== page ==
<DATE> Contents

Attention to Akeni
Carolyn Todd
SFM's newest addition to the writing staff takes an in-depth look at akeni, their history and production techniques
Rikishi of Old
Joe Kuroda
Joe Kuroda slides former yokozuna Minanogawa under his SFM microscope
Eric Evaluates
Eric Blair
Eric's wit scythes through the SML and makes clear his opinion of where the future lies for online sumo forums.
Eternal Banzuke Phase II
Lon Howard
Stats, equations and mathematics all lead to a list of sumo's most prolific up and downers
Matta-Henka: Another View
Lon Howard
A row that will never be fully decided but Lon gives his impressions on it all the same
Heya Peek
Mark Buckton
Mihogaseki, former home of Estonian sekitori Baruto is toured (and peeked at) by SFM's Editor-in-Chief
SFM Interview
Mark Buckton
Mark interviews shin-komusubi Kokkai
Photo Bonanza
See the Nagoya basho and Akeni photo bonanzas
Nagoya Basho Summary
Lon Howard
Lon gives us his Nagoya basho summary, along with the henka sightings results
Lower Division Rikishi
Mikko Mattila
Mikko Mattila casts his watchful eye over lower division goings on in makushita and below.
Aki Ones to Watch
Carolyn Todd
Carolyn takes over the job of rikishi job performance prediction for SFM as she looks at those to keep an eye on come September
Kimarite Focus
Mikko Mattila
Our man Mikko's latest trio of kimarite get thrown about the SFM literary dohyo
Amateur Angles
Howard Gilbert
Howard returns with the second of his columns on the amateur sumo scene.
Sumo Game
SFM's very own quiz comes in for a bit of self scrutiny by our secretive man of questions. We'll call him 'X'.
Sumo in Print
Barbara Ann Klein
SFM’s Editor reviews “The Little Yokozuna”, a book for “young” (and older) adults
Kokugi Connections
Todd Lambert
Check out Todd's bimonthly focus on 3 of the WWW's best sumo sites
Fan Debate
Facilitator - Lon Howard
Keri Sibley and Eduardo de Paz  ponder the concept of ‘to pay or not to pay’ makushita salaries
SFM Cartoons
Stephen Thompson
Sit back and enjoy the offerings of one of sumo's premier artists
Lets Hear From You
What was it that made you a sumo fan? SFM’s own Todd Lambert details his path into sumofandom
Readers' Letters
See what our readers had to say since we last went out
Sumo Quiz
The Quizmaster
Answer the Qs and win yourself next basho’s banzuke.

The Little Yokozuna

Book Review from Barbara Ann Klein

have been given to some the children: Knuckleball (you can guess why), who, along with Kiyoshi-chan, the co-star of our adventure is also a baseball fan, but from a different era; Owen Greatheart, Q.J., Libby, aka “Squibber”. But I think they will be enchanted, and at times, perhaps, somewhat frightened, with the situations in which the siblings and Kiyoshi-chan find themselves, from their first encounter with a demon warrior, to their mystical transfers from place to place; from a sojourn in Kyoto to a landing in a pitch black cave; and  from Knucklehead’s sumo lessons courtesy of Kiyoshi-chan to the ultimate sumo bout later on – and to the final adventure.

During the first chapter or two, I did get a bit lost in what was happening, but that all was sorted out soon enough. The author has a nice manner of writing and produces very vivid visuals with his descriptions. There are several Japanese terms throughout the story, most explained – some not. I guess it’s a little difficult to explain some kimarite in simple enough English for a young Western child (and likely even a young Japanese child) to understand. A “home-grown” kimarite is used, to my delight, in a couple of instances.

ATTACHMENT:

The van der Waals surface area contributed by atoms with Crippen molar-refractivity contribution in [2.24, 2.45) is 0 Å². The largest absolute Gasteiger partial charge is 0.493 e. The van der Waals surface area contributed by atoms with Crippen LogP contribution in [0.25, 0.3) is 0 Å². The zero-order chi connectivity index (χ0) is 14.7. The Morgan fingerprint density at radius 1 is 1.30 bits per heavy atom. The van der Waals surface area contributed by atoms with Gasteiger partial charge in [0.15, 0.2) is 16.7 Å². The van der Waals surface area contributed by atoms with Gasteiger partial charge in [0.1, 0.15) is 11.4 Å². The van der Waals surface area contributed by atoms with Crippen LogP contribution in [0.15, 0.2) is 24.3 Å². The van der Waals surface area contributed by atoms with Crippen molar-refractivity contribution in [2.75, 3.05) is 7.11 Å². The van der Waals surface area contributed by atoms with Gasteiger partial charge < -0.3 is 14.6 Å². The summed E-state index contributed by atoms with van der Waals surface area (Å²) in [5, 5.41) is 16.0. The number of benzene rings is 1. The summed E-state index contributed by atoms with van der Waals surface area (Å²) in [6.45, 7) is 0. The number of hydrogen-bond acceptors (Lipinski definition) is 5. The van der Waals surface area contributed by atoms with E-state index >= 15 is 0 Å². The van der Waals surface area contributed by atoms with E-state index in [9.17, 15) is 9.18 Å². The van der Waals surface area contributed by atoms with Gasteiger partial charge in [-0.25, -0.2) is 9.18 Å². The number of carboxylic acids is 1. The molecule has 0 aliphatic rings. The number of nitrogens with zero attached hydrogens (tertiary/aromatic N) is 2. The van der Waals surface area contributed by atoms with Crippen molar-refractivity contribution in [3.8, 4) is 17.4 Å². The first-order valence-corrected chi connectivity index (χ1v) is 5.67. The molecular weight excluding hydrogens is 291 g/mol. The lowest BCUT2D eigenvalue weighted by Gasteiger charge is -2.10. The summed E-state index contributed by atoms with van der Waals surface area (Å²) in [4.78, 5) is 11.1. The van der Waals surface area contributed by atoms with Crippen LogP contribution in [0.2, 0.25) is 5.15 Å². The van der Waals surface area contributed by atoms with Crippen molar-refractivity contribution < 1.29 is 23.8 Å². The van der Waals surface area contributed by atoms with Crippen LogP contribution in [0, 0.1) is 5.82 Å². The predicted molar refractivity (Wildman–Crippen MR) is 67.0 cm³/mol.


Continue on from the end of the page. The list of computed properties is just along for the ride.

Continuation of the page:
I asked my friend’s son what his favorite part of the book was, and he replied “the scary parts”. Well, there are scary parts galore, so if you decide to give this book a go and present it to one of your favorite youngsters, be forewarned – this should not be read right before going to sleep!


The Little Yokozuna
by Wayne Shorey

160 pages
2003 Tuttle Publishing

When a group of children is mysteriously transported from a museum garden into a fantastic world where the myths, magic, and spirits of traditional Japan have come to life, they find that escape isn’t as simple as a phone call home.

I received this book as a gift, in return for a bit of assistance I gave to a grade school teacher in New England. Seeing it was for “Young Adults”, I thought I’d read it before giving it to my friend’s 11-year-old son.  Little did I know that I, myself, would
be caught up in the sheer fantasy

and adventure this tale presents.

Secret gardens, a talking monkey who composes haiku, oni,
(demons), and a young Japanese boy, Kiyoshi-chan, whose favorite sports are sumo and baseball - in that order-  all have a hand in the fantastic journeys of the group of six siblings from Massachusetts in search of their little sister, Harriet, who disappeared while investigating a museum’s Japanese garden.

As the story unfolds, we see the brothers and sisters, who, while traveling through the gardens, have been separated into pairs and now find themselves in various parts of Japan, both real and imaginary. Each couple’s “landing” is fraught with peril, fear, wonder and surprise, representing a flight through both space and time. With the guidance of, Kiyoshi-san, the monkey, a very aged monk, and the Japanese boy’s grandma, they eventually embark on a final quest that will take them in search of that one magical garden which will unite them with Little Harriet.

While the book may be named “The Little Yokozuna”, sumo does not appear front and center very much, but when it does, there is, variously, comedy, courage and terror.

Kids will like the names that


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